Do your employees have to choose between work and well-being?
By: Dominique Davison
With the increase in stress and inequalities employees face, they have less time to focus on their well-being and a greater need for it than ever. At Limeade, we define well-being as feeling good and living with purpose. While well-being initiatives may vary between organizations, we believe each organization should strive to empower employees and make space for them to focus on their holistic well-being. By infusing well-being directly in the flow of work with integrated, accessible well-being approaches, organizations can help employees improve their well-being — ensuring they don’t have to choose between work and their own well-being.
VP of Product, Colette Foreman and Chief Marketing Officer, Dr. Patti Fletcher hosted a Limeade Fireside Chat on LinkedIn Live to discuss this topic. They covered:
- Tips for removing barriers at work that impede well-being
- How to bring well-being initiatives into the flow of work
- The future of tech and well-being for organizations
“When I first started working at Limeade, one of the very first stats that I saw was the average industry registration rate for all employee well-being programs was about 25%. I was blown away! All these programs that companies are investing in and we’ve got 25% utilization and uptake? Meet people where they are and give them the tools that they can use. Doing that will break apart this construct of well-being done right versus well-being and let it happen.”Colette Foreman, Limeade VP Product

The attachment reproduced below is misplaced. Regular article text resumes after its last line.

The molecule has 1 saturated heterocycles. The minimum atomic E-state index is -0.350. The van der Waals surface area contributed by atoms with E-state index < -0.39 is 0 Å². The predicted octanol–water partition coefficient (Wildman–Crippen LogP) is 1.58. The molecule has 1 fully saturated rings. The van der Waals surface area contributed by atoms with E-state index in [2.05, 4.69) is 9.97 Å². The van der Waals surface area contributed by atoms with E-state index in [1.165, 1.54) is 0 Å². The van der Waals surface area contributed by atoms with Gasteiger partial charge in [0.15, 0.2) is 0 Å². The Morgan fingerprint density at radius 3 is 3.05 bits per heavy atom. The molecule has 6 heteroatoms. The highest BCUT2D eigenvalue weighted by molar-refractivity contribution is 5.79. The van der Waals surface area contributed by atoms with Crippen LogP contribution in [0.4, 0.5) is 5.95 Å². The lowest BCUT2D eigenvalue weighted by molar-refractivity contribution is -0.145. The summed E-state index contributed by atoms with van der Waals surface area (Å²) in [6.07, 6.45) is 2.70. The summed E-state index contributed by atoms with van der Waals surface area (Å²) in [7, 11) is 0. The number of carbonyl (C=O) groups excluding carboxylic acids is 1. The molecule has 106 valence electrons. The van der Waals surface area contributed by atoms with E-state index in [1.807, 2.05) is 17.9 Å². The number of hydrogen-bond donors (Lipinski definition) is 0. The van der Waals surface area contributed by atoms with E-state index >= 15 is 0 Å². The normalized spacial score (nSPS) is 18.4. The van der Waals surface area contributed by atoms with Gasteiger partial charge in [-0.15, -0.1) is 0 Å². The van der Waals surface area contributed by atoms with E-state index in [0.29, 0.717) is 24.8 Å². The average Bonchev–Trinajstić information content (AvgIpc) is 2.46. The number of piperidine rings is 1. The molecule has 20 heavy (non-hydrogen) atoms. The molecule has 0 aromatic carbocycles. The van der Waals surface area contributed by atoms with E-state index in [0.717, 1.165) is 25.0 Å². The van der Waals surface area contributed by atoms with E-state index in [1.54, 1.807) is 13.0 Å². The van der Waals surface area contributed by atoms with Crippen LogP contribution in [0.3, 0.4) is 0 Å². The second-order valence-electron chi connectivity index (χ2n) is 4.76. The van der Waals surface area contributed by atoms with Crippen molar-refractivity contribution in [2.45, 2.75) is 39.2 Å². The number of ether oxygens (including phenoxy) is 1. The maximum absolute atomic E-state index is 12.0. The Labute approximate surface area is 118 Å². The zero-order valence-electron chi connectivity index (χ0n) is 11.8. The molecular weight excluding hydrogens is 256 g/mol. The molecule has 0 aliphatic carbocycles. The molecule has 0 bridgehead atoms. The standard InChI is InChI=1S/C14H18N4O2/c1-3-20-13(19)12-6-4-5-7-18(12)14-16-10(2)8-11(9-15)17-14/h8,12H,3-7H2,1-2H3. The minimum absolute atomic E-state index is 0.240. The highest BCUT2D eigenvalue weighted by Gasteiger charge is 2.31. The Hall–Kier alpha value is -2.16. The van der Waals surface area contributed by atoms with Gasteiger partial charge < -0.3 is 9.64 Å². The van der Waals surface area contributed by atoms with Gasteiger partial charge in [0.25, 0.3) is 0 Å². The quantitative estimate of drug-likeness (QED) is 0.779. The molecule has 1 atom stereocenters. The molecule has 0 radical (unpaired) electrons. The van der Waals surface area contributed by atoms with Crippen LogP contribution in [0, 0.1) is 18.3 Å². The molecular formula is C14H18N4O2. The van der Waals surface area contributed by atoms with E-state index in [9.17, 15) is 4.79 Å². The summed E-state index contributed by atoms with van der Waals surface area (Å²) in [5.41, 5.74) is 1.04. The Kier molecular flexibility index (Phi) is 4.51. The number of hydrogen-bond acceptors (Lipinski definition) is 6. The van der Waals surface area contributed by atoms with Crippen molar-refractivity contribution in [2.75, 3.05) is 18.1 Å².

Dr. Patti Fletcher: If you were to go to Google and type in “well-being” you’re going to see several definitions out there, so, please tell us, what is well-being?
Colette Foreman: Great question. Let me start by saying, it is different than wellness. Our definition of well-being is feeling good and living with purpose. Let’s blow that up a little bit, it’s that positive feeling and life conditions that enable an employee to thrive and reach their potential. It’s about the whole person. We can’t just say it’s physical or emotional; we need to add all the elements that we, as employees, bring to the workplace. Along with bringing our physical and emotional selves, we have financial challenges that come with us to work, and I would even add work well-being. When we get to work, how do we feel? How do we thrive at work?